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Nutrition is the crucial aspect that both elite & recreational runners should consider when training for a race. Eating a proper diet not only maintains good health but also helps to improve performance.

The most common question a recreational or a new runner have is what to eat before, during & after running?

Well, there are some basic guidelines for a runner's diet that can help you get started. A balanced diet for healthy runners should include all the essentials carbohydrates, protein, fats, vitamins, and minerals. (1)


Carbohydrate is the critical fuel source for exercise, because it is broken down into glucose, which is the body’s preferred energy source. Carbohydrates should make up about 45% to 65% of total calorie intake for most runners.

It takes around 500g of carbohydrate to fill your glycogen stores and this will last you for 60-90 minutes of running. The faster you go, the sooner your stores will deplete.

So, planning carbohydrate intake is vital during the training to figure out the amount you need depending on the duration, distance and intensity of your training.


Protein repairs exercise-induced muscle damage, reduces the response from the stress hormone cortisol and even helps speed glycogen replacement which is lost during the run. Protein should make up about 10% to 35% of your daily intake.

Dietary fats regulate hormones and help the body absorb certain vitamins. It also works to reduce inflammation in the body, which is necessary for long-distance runners to help alleviate muscle soreness and boost the immune system. Healthy fat should constitute not more than 20-35% of your daily intake.


People often neglect hydration but it is a key component for runners. It is important to hydrate in moderation. When core body temperature rises owing to dehydration, blood volume decreases, resulting in an increased heart rate, which accelerates fatigue.

If you are drinking water steadily throughout the day, there is little need to drink a large amount prior to your run.


A high-fiber diet can affect the digestive system and make runners uncomfortable. Common symptoms associated with a high fiber diet include gas and bloating, diarrhoea, and feeling uncomfortably full.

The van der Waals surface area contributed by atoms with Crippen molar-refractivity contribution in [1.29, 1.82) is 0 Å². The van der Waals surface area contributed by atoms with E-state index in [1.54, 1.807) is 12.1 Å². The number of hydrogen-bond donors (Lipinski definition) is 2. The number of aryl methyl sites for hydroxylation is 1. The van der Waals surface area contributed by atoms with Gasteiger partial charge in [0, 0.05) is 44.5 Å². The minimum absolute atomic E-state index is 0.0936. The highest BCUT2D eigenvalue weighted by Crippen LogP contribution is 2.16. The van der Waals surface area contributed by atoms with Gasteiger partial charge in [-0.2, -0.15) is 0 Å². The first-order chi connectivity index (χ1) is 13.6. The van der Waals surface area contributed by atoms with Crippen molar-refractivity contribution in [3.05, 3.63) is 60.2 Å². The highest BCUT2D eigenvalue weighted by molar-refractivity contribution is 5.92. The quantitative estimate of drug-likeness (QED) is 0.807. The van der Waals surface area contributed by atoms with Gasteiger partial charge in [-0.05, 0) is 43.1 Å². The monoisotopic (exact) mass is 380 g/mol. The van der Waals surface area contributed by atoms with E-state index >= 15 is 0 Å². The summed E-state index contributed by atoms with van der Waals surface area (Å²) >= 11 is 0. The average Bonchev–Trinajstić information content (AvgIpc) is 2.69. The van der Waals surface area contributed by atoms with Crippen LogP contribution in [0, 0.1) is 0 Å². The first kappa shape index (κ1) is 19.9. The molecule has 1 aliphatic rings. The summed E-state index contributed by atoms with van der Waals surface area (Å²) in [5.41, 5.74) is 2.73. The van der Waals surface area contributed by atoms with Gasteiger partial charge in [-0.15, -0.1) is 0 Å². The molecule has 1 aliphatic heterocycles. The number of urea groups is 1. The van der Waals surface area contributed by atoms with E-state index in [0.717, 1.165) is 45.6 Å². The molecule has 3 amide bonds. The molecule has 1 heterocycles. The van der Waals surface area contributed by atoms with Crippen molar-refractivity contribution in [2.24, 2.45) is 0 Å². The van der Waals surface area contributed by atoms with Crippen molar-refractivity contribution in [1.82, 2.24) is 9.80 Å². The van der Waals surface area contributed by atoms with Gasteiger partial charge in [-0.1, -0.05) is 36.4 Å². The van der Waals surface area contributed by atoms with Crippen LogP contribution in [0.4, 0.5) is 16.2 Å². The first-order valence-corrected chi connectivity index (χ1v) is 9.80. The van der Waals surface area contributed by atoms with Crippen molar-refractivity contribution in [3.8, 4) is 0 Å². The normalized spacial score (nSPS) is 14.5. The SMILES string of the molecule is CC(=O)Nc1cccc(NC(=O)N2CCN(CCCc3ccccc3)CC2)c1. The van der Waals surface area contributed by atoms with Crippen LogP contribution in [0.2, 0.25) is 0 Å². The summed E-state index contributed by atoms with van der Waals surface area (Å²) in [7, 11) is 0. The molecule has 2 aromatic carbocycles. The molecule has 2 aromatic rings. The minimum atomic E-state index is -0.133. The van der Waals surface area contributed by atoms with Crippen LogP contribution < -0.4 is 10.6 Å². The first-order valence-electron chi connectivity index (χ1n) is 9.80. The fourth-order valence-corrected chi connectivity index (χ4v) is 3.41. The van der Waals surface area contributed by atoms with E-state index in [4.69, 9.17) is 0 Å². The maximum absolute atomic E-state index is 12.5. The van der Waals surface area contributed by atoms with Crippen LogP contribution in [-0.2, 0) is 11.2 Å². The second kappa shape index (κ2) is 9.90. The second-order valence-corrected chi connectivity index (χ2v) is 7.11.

Furthermore, fiber takes up water and thus can leave you feeling heavy. So, it is best to avoid fibre rich foods before the run.

Important points to note for your upcoming RACE DAY

  • Eat the foods that worked best for you during your training and avoid trying anything new.

  • For longer distance running carbohydrate loading over the 24-48 hours before the event can help to increase glycogen stores, improving fuel availability during the event.

  • Consuming low fibre foods, reducing high protein or high fat foods over the last 12-24 hours before the event can help to reduce the risk of stomach upset during the race.

  • Hydrated before, during & after the run. If you are running more than an hour, sports drink is the best choice.

  • For an early morning race, a light, low fibre carbohydrate-rich snack can be eaten 1-2 hours before the race.

  • Post running, eat a meal containing protein, complex carbohydrates and healthy fats. Providing your body with the right mix of nutrients will allow it to recover quicker and to its full capacity. Additionally, this meal should include water and fluids rich in electrolytes.

List of foods to eat before a run

- Banana (w/o nut butter) or Orange

- Bread Toast & Peanut Butter

- Energy Bar

- Bread toast & scrambled egg whites

- Low Fat Yogurt

- Overnight Oats

- Fruit Smoothie

List of snacks & meal to eat after a run

- Fresh fruit smoothie with peanut butter

- Chicken/Fish with Rice & vegetables

- Oatmeal with loaded fruits & nuts

- Salted Nuts (peanut, pista, almonds etc)

- Sprouts salad (chickpea, green gram)

- Omelette with veggies & greens

- Bread toast with nut butter & avocado

What works for you may be different than what works for other runners, so the smartest choice is to track your food intake and how it makes you feel during training. Then you can have a clear understanding of how your nutrition is affecting you and make adjustments. The key is to going with what works best for your body, so you'll have your best race day ever.


Struggling to find the best diet plan for you? Contact us and we will be happy to help you find the perfect nutrition plan which works best for your body. Book appointment for online nutrition consultation at +91 8904194508 or write to us at